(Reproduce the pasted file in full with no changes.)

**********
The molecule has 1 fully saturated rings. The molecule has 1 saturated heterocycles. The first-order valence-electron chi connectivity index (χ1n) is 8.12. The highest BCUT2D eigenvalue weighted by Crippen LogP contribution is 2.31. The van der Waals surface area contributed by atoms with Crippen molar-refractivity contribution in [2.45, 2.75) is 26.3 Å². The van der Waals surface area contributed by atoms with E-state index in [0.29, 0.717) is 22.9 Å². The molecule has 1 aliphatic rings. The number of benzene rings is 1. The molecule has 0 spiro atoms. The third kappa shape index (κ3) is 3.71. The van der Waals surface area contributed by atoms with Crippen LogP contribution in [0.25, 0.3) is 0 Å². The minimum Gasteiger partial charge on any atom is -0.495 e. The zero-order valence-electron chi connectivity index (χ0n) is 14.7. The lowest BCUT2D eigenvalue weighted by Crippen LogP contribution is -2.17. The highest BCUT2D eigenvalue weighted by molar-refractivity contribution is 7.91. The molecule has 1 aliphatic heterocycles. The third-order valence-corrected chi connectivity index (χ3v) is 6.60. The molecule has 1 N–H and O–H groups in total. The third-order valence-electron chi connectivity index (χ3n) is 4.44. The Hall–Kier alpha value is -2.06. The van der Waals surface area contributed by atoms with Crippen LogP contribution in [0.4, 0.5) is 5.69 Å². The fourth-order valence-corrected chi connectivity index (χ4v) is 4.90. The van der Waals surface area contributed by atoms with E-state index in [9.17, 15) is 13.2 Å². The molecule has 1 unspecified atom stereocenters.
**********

The molecule has 1 fully saturated rings. The molecule has 1 saturated heterocycles. The first-order valence-electron chi connectivity index (χ1n) is 8.12. The highest BCUT2D eigenvalue weighted by Crippen LogP contribution is 2.31. The van der Waals surface area contributed by atoms with Crippen molar-refractivity contribution in [2.45, 2.75) is 26.3 Å². The van der Waals surface area contributed by atoms with E-state index in [0.29, 0.717) is 22.9 Å². The molecule has 1 aliphatic rings. The number of benzene rings is 1. The molecule has 0 spiro atoms. The third kappa shape index (κ3) is 3.71. The van der Waals surface area contributed by atoms with Crippen LogP contribution in [0.25, 0.3) is 0 Å². The minimum Gasteiger partial charge on any atom is -0.495 e. The zero-order valence-electron chi connectivity index (χ0n) is 14.7. The lowest BCUT2D eigenvalue weighted by Crippen LogP contribution is -2.17. The highest BCUT2D eigenvalue weighted by molar-refractivity contribution is 7.91. The molecule has 1 aliphatic heterocycles. The third-order valence-corrected chi connectivity index (χ3v) is 6.60. The molecule has 1 N–H and O–H groups in total. The third-order valence-electron chi connectivity index (χ3n) is 4.44. The Hall–Kier alpha value is -2.06. The van der Waals surface area contributed by atoms with Crippen LogP contribution in [0.4, 0.5) is 5.69 Å². The fourth-order valence-corrected chi connectivity index (χ4v) is 4.90. The van der Waals surface area contributed by atoms with E-state index in [9.17, 15) is 13.2 Å². The molecule has 1 unspecified atom stereocenters.